The Federal Trade Commission told the Senate Committee on Commerce, Science, and Transportation that "legislation authorizing the Commission to seek civil penalties in spyware cases could add a potent remedy to those otherwise available to the Commission." In testimony to the Committee, Eileen Harrington, deputy director of the FTC's Bureau of Consumer Protection, said that when other enforcement options -- seeking consumer redress or making the operators give up their ill-gotten gains -- are not appropriate or sufficient remedies to deter spyware distributors, "a civil penalty may be the most appropriate remedy and serve as a strong deterrent." The testimony states that the agency supports legislation that would provide "the Commission this valuable law enforcement tool."
The testimony notes that while it is often challenging to locate and apprehend perpetrators who plant spyware on consumers' computers, the FTC has "successfully challenged the distribution of spyware that causes injury to consumers online," initiating 11 spyware-related law enforcement actions since 2004.
The testimony states that the Commission's law enforcement cases targeting spyware reaffirm three key principles.
"The first is that a consumer's computer belongs to him or her, not to the software distributor, and it must be the consumer's choice whether or not to install software. This principle reflects the basic common-sense notion that Internet businesses are not free to help themselves to the resources of a consumer's computer," the testimony says. Several FTC cases alleged that the defendants downloaded spyware onto computers without consumers' knowledge or consent.
The second principle holds that individuals who download spyware cannot bury disclosures of material information needed to correct otherwise misleading impressions. "Specifically, burying material information in an End User license Agreement will not shield a spyware purveyor ... "the testimony states. It notes that in two FTC cases, "the defendants failed to disclose adequately that the free software they were offering was bundled with harmful software programs."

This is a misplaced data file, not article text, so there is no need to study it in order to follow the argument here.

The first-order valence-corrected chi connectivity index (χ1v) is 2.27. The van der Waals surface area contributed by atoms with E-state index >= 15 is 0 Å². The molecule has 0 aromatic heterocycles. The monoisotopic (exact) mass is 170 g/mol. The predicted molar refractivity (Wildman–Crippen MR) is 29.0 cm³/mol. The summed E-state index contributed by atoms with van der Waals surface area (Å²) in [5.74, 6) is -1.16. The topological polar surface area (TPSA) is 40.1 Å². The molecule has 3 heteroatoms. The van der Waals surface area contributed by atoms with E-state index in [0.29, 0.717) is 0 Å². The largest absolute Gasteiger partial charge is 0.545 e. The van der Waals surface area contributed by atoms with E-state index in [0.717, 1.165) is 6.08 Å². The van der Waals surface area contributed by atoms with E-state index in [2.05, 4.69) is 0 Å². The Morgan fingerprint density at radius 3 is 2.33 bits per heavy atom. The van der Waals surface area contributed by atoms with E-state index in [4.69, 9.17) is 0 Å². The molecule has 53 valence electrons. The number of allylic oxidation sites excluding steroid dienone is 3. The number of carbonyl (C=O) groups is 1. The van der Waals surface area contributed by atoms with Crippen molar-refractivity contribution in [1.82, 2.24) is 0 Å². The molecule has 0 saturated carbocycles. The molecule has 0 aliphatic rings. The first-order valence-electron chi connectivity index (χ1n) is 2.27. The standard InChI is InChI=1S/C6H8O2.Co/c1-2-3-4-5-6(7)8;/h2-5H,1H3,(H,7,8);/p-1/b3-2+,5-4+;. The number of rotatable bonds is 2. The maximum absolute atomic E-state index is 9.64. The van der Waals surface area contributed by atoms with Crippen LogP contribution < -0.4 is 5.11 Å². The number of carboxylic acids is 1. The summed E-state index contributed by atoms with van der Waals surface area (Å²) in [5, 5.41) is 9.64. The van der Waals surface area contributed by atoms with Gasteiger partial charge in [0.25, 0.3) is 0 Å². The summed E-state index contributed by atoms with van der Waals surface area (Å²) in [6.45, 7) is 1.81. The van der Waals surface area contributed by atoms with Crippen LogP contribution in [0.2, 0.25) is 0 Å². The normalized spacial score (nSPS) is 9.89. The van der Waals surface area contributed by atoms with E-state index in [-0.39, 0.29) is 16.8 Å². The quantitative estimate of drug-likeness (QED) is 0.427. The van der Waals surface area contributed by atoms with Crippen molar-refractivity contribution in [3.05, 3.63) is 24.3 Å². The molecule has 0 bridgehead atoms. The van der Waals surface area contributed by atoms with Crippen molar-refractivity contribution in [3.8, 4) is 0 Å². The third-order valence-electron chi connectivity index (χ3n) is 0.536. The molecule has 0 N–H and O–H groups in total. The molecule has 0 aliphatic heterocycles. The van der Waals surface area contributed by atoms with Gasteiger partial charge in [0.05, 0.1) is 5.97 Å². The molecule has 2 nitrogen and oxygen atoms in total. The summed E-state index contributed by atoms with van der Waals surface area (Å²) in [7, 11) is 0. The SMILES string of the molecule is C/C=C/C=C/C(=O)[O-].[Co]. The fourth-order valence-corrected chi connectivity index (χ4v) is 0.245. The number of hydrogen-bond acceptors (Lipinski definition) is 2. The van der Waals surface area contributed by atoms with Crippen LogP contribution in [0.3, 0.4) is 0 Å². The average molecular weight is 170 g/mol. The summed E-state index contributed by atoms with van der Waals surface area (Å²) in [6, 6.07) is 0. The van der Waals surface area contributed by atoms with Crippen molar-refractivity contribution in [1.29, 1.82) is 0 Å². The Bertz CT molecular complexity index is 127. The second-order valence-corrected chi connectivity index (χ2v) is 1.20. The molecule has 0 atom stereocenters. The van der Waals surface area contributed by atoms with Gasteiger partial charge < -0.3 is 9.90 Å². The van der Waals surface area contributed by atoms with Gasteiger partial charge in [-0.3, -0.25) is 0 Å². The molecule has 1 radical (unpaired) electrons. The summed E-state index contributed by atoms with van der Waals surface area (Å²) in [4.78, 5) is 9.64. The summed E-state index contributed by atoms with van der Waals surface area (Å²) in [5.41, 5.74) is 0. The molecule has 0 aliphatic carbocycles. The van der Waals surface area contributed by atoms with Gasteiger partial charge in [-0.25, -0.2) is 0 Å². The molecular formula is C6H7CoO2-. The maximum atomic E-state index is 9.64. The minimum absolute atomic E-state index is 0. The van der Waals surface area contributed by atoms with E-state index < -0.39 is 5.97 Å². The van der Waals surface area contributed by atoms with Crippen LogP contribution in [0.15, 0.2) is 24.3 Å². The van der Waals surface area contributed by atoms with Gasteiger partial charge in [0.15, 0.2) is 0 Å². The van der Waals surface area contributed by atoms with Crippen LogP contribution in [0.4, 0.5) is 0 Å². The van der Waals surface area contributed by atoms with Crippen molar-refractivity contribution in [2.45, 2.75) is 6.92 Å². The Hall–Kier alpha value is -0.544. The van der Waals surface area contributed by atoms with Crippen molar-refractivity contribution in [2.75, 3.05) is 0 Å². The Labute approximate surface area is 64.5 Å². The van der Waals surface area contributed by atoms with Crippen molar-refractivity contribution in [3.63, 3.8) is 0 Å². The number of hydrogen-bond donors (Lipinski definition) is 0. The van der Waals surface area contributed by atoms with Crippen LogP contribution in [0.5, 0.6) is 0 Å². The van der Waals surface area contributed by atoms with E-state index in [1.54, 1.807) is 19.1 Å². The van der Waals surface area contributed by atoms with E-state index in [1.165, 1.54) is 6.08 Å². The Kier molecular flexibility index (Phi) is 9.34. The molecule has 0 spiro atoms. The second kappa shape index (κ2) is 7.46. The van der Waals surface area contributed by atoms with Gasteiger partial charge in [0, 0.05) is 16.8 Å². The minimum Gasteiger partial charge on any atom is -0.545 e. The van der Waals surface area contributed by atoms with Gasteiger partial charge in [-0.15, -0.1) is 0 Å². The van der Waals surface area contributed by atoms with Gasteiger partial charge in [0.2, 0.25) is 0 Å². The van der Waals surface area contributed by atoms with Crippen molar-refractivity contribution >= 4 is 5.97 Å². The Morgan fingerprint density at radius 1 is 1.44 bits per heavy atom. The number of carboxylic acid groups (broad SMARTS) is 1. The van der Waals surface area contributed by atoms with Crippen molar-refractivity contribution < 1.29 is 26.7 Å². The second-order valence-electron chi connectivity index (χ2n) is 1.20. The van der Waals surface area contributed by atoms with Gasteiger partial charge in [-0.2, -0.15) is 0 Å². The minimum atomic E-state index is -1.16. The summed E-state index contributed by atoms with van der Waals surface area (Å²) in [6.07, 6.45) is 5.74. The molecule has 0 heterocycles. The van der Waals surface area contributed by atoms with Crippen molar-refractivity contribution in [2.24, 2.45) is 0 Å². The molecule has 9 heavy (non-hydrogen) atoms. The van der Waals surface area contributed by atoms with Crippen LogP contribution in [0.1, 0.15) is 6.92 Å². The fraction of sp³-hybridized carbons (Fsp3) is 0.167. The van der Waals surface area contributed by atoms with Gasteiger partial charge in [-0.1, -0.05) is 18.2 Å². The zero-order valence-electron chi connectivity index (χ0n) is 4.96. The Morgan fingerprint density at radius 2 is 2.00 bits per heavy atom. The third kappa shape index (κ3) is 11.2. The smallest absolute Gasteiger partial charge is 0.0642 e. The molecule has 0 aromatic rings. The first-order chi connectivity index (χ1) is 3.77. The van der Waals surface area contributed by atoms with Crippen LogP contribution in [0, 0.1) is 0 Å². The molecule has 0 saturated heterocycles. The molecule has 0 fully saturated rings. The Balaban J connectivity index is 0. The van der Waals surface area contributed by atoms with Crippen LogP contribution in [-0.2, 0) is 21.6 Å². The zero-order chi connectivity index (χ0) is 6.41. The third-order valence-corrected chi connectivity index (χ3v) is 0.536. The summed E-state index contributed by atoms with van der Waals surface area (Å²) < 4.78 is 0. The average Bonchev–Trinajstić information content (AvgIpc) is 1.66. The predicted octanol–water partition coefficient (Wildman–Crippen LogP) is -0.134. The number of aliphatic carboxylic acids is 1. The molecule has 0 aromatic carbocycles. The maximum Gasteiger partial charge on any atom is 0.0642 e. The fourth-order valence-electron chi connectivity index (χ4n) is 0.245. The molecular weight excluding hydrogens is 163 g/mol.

The third principle is that if a distributor puts a program on a computer, a consumer should be able to uninstall or disable it. The testimony notes that in two FTC cases, the companies downloaded adware that displayed frequent pop-up ads. The agency alleged that "the companies deliberately made these adware programs difficult for consumers to identify, locate, and remove from their computers, thus thwarting consumer efforts to end the intrusive pop-ups." Settlements required the companies to provide a readily identifiable means to uninstall the adware.
The testimony notes that the agency has coordinated some law enforcement initiatives targeting spyware with criminal enforcers. "Many of the worst abuses connected with spyware are criminal, and, in appropriate cases, the Commission coordinates closely with the Department of Justice."